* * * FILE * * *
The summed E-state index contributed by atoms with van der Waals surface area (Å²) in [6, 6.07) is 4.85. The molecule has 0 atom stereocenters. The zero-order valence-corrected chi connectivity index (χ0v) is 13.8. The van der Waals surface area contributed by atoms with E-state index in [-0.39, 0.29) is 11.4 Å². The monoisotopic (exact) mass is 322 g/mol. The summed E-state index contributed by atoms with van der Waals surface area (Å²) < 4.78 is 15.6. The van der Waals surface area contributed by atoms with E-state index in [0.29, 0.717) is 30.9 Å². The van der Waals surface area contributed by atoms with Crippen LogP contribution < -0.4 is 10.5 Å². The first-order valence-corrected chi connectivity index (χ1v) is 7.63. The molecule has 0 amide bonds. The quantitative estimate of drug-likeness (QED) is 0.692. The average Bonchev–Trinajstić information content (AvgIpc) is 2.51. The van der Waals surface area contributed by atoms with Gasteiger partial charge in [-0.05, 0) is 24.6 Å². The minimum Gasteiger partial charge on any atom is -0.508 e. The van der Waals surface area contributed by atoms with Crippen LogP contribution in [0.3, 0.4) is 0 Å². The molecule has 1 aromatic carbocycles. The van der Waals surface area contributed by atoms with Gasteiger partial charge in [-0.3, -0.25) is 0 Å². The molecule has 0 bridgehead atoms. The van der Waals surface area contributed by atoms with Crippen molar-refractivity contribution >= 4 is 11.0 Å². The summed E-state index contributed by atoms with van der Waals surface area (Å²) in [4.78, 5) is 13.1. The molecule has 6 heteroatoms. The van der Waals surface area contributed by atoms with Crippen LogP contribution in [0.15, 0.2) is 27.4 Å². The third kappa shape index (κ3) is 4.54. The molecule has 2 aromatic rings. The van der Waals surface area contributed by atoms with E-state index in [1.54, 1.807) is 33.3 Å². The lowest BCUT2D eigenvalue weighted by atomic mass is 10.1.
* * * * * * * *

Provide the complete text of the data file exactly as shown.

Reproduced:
The summed E-state index contributed by atoms with van der Waals surface area (Å²) in [6, 6.07) is 4.85. The molecule has 0 atom stereocenters. The zero-order valence-corrected chi connectivity index (χ0v) is 13.8. The van der Waals surface area contributed by atoms with E-state index in [-0.39, 0.29) is 11.4 Å². The monoisotopic (exact) mass is 322 g/mol. The summed E-state index contributed by atoms with van der Waals surface area (Å²) < 4.78 is 15.6. The van der Waals surface area contributed by atoms with E-state index in [0.29, 0.717) is 30.9 Å². The van der Waals surface area contributed by atoms with Crippen LogP contribution < -0.4 is 10.5 Å². The first-order valence-corrected chi connectivity index (χ1v) is 7.63. The molecule has 0 amide bonds. The quantitative estimate of drug-likeness (QED) is 0.692. The average Bonchev–Trinajstić information content (AvgIpc) is 2.51. The van der Waals surface area contributed by atoms with Gasteiger partial charge in [-0.05, 0) is 24.6 Å². The minimum Gasteiger partial charge on any atom is -0.508 e. The van der Waals surface area contributed by atoms with Crippen LogP contribution in [0.3, 0.4) is 0 Å². The molecule has 1 aromatic carbocycles. The van der Waals surface area contributed by atoms with Gasteiger partial charge in [-0.3, -0.25) is 0 Å². The molecule has 0 bridgehead atoms. The van der Waals surface area contributed by atoms with Crippen molar-refractivity contribution >= 4 is 11.0 Å². The summed E-state index contributed by atoms with van der Waals surface area (Å²) in [4.78, 5) is 13.1. The molecule has 6 heteroatoms. The van der Waals surface area contributed by atoms with Crippen LogP contribution in [0.15, 0.2) is 27.4 Å². The third kappa shape index (κ3) is 4.54. The molecule has 2 aromatic rings. The van der Waals surface area contributed by atoms with E-state index in [1.54, 1.807) is 33.3 Å². The lowest BCUT2D eigenvalue weighted by atomic mass is 10.1.